Coal miner Bumi Resources gained 4.4 percent at 8,400 rupiah. Palm oil producer Astra Agro rose 6.5 percent at 28,050 on lofty commodity prices.
MANILA: Philippine share prices closed 1.4 percent lower, dealers said.
The composite index lost 35.61 points to 2,592.59, after trading between 2,584.09 and 2,613.07. The all-share index dropped 22.19 points to 1,636.29.
Decliners swamped advancers 101 to 13, with 35 issues ending unchanged.
Turnover rose to 2.6 billion pesos (58.7 million dollars) from 1.93 billion pesos on Wednesday.
The peso traded at an average of 44.3 to the dollar.
"Inflation concerns (have) massacred the market, and I don't think we've seen the last of it," Lawrence de Leon of Accord Capital Equities told Dow Jones Newswires.
He put the index support level at 2,500.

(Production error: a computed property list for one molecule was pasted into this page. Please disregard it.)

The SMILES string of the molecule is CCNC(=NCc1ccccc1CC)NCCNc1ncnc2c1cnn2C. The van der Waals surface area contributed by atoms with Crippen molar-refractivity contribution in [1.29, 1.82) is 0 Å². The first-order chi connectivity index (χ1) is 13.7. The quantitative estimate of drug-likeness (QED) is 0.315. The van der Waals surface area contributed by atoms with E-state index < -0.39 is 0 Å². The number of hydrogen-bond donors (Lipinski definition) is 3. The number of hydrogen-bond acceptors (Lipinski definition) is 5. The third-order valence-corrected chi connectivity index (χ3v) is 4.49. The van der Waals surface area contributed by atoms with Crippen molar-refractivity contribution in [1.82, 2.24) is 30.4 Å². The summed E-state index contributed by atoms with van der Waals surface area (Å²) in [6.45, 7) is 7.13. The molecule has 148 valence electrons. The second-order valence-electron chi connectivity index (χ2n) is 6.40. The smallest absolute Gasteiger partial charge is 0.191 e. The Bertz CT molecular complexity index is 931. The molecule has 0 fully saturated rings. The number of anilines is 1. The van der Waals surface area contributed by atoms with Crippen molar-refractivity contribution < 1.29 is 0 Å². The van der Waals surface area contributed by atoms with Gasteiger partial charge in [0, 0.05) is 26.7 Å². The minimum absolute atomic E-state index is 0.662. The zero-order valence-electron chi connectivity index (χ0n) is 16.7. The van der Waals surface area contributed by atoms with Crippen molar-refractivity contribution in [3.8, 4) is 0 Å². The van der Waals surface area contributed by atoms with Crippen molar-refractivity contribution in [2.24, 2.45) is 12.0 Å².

Manila Electric plunged four pesos to 43 pesos amid fears government efforts to lower power rates would mean reduced profits for the power distributor.
Top-traded Philippine Long Distance Telephone added five pesos to 2,475 on last-minute buying.
San Miguel A and B shares were unchanged at 41 and 42 pesos respectively.
WELLINGTON: New Zealand share prices closed 1.52 percent lower, dealers said.
The NZX-50 gross index fell 51.53 points to close at 3,340.10.
"People are obviously now starting to worry about next year's earnings for companies," said James Porteous, of ABN Amro Craigs.
Fletcher Building dropped 30 cents to 6.54 dollars. Fisher & Paykel Appliances fell eight cents to 2.05 dollars. Auckland International Airport dropped eight cents to 1.99 dollars.Telecom was up five cents at 3.85 dollars.
MUMBAI: Indian shares closed 2.17 percent lower, dealers said.
The benchmark Mumbai 30-share Sensex index fell 334.32 points to 15,087.99.
"Investors were concerned over the possibility of early elections, led by media reports," said Advait Date, dealer at brokerage BHH Securities.